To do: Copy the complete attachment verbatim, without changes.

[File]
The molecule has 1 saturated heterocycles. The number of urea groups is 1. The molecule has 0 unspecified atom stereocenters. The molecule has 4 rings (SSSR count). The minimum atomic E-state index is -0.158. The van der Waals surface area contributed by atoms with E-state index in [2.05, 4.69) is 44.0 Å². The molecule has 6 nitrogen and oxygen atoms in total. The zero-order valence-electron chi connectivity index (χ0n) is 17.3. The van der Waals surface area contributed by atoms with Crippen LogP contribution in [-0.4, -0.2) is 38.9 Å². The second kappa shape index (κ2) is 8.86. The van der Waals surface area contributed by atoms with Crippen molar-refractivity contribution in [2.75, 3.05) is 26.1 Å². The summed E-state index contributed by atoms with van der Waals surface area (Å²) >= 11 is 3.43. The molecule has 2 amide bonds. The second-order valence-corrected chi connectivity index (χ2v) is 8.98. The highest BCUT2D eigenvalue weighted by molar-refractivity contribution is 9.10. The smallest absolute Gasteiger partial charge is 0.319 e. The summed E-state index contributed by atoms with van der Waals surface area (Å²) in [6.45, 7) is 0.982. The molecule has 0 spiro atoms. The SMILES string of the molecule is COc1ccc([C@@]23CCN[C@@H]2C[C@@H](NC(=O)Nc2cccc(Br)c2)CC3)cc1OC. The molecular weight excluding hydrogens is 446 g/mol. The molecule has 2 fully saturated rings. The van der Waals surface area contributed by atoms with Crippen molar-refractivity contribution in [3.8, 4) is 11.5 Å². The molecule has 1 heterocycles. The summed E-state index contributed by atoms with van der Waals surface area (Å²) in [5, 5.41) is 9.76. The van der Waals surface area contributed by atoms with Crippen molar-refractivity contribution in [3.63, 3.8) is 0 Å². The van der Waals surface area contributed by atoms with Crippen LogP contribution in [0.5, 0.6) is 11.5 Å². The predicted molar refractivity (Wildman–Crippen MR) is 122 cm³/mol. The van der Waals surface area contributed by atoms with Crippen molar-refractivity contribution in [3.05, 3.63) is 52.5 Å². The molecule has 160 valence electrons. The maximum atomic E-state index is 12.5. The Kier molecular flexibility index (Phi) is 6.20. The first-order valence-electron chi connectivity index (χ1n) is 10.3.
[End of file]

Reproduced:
The molecule has 1 saturated heterocycles. The number of urea groups is 1. The molecule has 0 unspecified atom stereocenters. The molecule has 4 rings (SSSR count). The minimum atomic E-state index is -0.158. The van der Waals surface area contributed by atoms with E-state index in [2.05, 4.69) is 44.0 Å². The molecule has 6 nitrogen and oxygen atoms in total. The zero-order valence-electron chi connectivity index (χ0n) is 17.3. The van der Waals surface area contributed by atoms with Crippen LogP contribution in [-0.4, -0.2) is 38.9 Å². The second kappa shape index (κ2) is 8.86. The van der Waals surface area contributed by atoms with Crippen molar-refractivity contribution in [2.75, 3.05) is 26.1 Å². The summed E-state index contributed by atoms with van der Waals surface area (Å²) >= 11 is 3.43. The molecule has 2 amide bonds. The second-order valence-corrected chi connectivity index (χ2v) is 8.98. The highest BCUT2D eigenvalue weighted by molar-refractivity contribution is 9.10. The smallest absolute Gasteiger partial charge is 0.319 e. The summed E-state index contributed by atoms with van der Waals surface area (Å²) in [6.45, 7) is 0.982. The molecule has 0 spiro atoms. The SMILES string of the molecule is COc1ccc([C@@]23CCN[C@@H]2C[C@@H](NC(=O)Nc2cccc(Br)c2)CC3)cc1OC. The molecular weight excluding hydrogens is 446 g/mol. The molecule has 2 fully saturated rings. The van der Waals surface area contributed by atoms with Crippen molar-refractivity contribution in [3.8, 4) is 11.5 Å². The molecule has 1 heterocycles. The summed E-state index contributed by atoms with van der Waals surface area (Å²) in [5, 5.41) is 9.76. The van der Waals surface area contributed by atoms with Crippen molar-refractivity contribution in [3.63, 3.8) is 0 Å². The van der Waals surface area contributed by atoms with Crippen LogP contribution in [0.5, 0.6) is 11.5 Å². The predicted molar refractivity (Wildman–Crippen MR) is 122 cm³/mol. The van der Waals surface area contributed by atoms with Crippen molar-refractivity contribution in [3.05, 3.63) is 52.5 Å². The molecule has 160 valence electrons. The maximum atomic E-state index is 12.5. The Kier molecular flexibility index (Phi) is 6.20. The first-order valence-electron chi connectivity index (χ1n) is 10.3.